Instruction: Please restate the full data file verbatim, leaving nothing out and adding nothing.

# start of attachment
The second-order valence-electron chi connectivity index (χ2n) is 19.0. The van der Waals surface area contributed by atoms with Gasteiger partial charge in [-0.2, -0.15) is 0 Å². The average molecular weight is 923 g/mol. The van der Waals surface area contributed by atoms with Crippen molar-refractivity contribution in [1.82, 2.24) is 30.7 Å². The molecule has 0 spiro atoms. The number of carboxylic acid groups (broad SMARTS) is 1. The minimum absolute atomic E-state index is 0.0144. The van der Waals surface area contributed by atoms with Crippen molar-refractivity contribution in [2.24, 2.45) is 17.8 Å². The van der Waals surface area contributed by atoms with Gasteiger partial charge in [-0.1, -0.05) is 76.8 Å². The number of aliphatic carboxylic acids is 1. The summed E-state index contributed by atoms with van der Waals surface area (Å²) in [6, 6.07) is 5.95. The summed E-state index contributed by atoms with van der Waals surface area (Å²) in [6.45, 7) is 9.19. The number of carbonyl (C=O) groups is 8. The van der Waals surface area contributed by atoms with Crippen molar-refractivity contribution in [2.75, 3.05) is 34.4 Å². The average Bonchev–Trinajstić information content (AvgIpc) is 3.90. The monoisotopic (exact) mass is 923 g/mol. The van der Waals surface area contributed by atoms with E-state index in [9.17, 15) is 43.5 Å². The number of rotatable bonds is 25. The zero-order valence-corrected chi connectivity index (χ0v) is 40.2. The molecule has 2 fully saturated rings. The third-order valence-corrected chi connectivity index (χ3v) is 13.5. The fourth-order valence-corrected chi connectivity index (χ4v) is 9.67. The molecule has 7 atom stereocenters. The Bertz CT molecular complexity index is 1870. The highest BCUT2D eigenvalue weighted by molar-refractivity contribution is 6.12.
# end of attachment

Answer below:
The second-order valence-electron chi connectivity index (χ2n) is 19.0. The van der Waals surface area contributed by atoms with Gasteiger partial charge in [-0.2, -0.15) is 0 Å². The average molecular weight is 923 g/mol. The van der Waals surface area contributed by atoms with Crippen molar-refractivity contribution in [1.82, 2.24) is 30.7 Å². The molecule has 0 spiro atoms. The number of carboxylic acid groups (broad SMARTS) is 1. The minimum absolute atomic E-state index is 0.0144. The van der Waals surface area contributed by atoms with Crippen molar-refractivity contribution in [2.24, 2.45) is 17.8 Å². The van der Waals surface area contributed by atoms with Gasteiger partial charge in [-0.1, -0.05) is 76.8 Å². The number of aliphatic carboxylic acids is 1. The summed E-state index contributed by atoms with van der Waals surface area (Å²) in [6, 6.07) is 5.95. The summed E-state index contributed by atoms with van der Waals surface area (Å²) in [6.45, 7) is 9.19. The number of carbonyl (C=O) groups is 8. The van der Waals surface area contributed by atoms with Crippen molar-refractivity contribution in [2.75, 3.05) is 34.4 Å². The average Bonchev–Trinajstić information content (AvgIpc) is 3.90. The monoisotopic (exact) mass is 923 g/mol. The van der Waals surface area contributed by atoms with E-state index in [9.17, 15) is 43.5 Å². The number of rotatable bonds is 25. The zero-order valence-corrected chi connectivity index (χ0v) is 40.2. The molecule has 2 fully saturated rings. The third-order valence-corrected chi connectivity index (χ3v) is 13.5. The fourth-order valence-corrected chi connectivity index (χ4v) is 9.67. The molecule has 7 atom stereocenters. The Bertz CT molecular complexity index is 1870. The highest BCUT2D eigenvalue weighted by molar-refractivity contribution is 6.12.